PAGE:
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13: Ensemble Thriller Lacks Consistency
A desperate and naive young man named Vince (Riley) unwittingly assumes another man's identity only to be sucked into an underground world full of violence and money. Unaware of the consequences, Vince is quickly involved in a gambling ring like no other that he unwillingly becomes a huge part of. The only way out alive is to participate in a series of deadly Russian roulette games.
The idea of betting your life on a game where a gun is aimed at the back of your head is quite intense to say the least. But when the whole story of the film rotates around this concept alone, it actually becomes quite tedious. This remake of French film 13 Tzameti (2005) wavers from the intense to the dull quite consistently.
The storytelling develops nicely though, as we are dragged along with Vince as he is wrongfully mistaken for the assumed character, who he only paraded to be for a chance of making a quick buck. As he gets deeper and deeper into the game, he can't back out or quit, as the consequences of revealing himself could be just as deadly.
Though Riley turned in an acclaimed performance as Joy Division’s front-man Ian Curtis in biopic Control (2007), he is still relatively unknown, but as the lead he does a fine job in pulling you into his intense predicament. The all-action Statham is passable as one of the gamblers, but it’s the first time in a while we haven’t seen him knocking heads together, and he has to fall back on his acting ability alone. Rourke and Winstone are both simultaneously charismatic and brutal as always, while 50 Cent’s performance is over the top to say the least.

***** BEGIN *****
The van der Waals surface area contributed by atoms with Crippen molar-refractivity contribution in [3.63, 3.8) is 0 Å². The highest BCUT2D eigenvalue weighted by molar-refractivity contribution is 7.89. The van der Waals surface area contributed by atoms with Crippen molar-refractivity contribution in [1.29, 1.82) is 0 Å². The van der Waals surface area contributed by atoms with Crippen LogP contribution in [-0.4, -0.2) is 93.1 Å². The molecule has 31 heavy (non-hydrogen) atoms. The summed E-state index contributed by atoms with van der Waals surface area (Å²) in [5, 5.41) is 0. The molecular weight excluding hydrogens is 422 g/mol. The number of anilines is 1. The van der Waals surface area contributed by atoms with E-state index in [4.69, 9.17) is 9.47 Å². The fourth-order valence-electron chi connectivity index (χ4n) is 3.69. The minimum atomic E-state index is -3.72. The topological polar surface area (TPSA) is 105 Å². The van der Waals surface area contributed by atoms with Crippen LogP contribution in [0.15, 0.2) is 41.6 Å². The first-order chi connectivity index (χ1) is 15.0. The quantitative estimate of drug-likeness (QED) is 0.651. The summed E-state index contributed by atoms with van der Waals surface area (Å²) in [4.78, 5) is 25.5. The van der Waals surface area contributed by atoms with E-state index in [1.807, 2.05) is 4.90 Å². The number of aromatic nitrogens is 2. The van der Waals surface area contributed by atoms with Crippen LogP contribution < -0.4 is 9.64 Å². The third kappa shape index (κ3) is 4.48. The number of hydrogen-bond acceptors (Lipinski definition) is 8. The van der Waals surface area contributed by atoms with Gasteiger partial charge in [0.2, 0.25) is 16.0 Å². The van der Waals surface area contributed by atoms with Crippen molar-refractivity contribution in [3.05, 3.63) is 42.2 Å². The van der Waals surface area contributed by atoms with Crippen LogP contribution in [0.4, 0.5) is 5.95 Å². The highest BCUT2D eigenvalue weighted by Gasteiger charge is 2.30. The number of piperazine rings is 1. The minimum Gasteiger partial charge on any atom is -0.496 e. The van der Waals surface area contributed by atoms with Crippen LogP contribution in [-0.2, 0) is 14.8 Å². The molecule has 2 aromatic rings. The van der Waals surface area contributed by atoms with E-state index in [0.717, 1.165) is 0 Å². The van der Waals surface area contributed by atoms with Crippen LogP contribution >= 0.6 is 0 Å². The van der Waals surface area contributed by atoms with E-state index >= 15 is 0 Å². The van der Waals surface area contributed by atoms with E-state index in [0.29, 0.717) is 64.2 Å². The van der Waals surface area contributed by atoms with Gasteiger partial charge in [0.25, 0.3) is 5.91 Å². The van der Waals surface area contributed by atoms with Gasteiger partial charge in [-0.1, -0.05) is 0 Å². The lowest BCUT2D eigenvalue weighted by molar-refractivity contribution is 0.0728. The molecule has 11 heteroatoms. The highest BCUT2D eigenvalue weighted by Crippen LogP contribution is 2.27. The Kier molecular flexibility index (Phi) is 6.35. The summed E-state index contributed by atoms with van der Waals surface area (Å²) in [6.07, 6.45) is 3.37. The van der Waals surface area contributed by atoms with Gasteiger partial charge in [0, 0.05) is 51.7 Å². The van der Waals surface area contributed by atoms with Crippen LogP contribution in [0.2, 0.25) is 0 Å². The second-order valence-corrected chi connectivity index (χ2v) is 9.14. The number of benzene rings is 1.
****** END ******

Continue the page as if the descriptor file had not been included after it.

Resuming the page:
Georgian filmmaker Géla Babluani actually wrote and directed the original and the fact that he himself directed the American remake should have been a good omen. Unfortunately, Babluani has consciously made several changes to avoid simply reshooting the same film. It’s a no win situation; adapted screenplays are often criticised for not staying true to their source materials, but at the same time, they can be distorted by an unflinching loyalty.
In conclusion, 13 is a passable thriller, which seems to have lost much of the character that made the original film so popular. Hollywood has often sought to recreate European and Asian films in order to recreate their success. Very few succeed and unfortunately 13 doesn’t join that elite selection; it just doesn't come together as the exciting ensemble piece it could have been.
Trying to recapture the heart, wit and all-round musical grandeur of its 2012 predecessor, Pitch Perfect 2 sees actress-turned-filmmaker, Elizabeth Banks, sit in the director’s chair for her very first feature film. But as is so common with sequels, Banks’ directorial debut is a little off-key and not or as comically refined.
Following their success and three consecutive wins at the A Cappella U.S nationals, the Barden University Bellas are riding high. Led by Beca Mitchell (Kendrick) and Chloe Beale (Snow), the Bellas have been travelling the country on a victory tour, which also happens to include a very special stop at the Kennedy Center, where the group performs for President Obama and other a cappella enthusiasts.
However, things don’t go exactly to plan and when a rather unfortunate wardrobe malfunction involving Fat Amy (Wilson) labels the group as a national disgrace and the Bellas are mortified to learn that they will no longer be allowed to compete or admit any new members to their ensemble as a result.
Devastated by the outcome but equally determined to regain their former glory, the Bellas – who have been currently replaced by their rival team from Germany called Das Sound Machine on the victory tour – are now left with only one choice; win the global a cappella championship or be cast aside forever – dramatic gasp!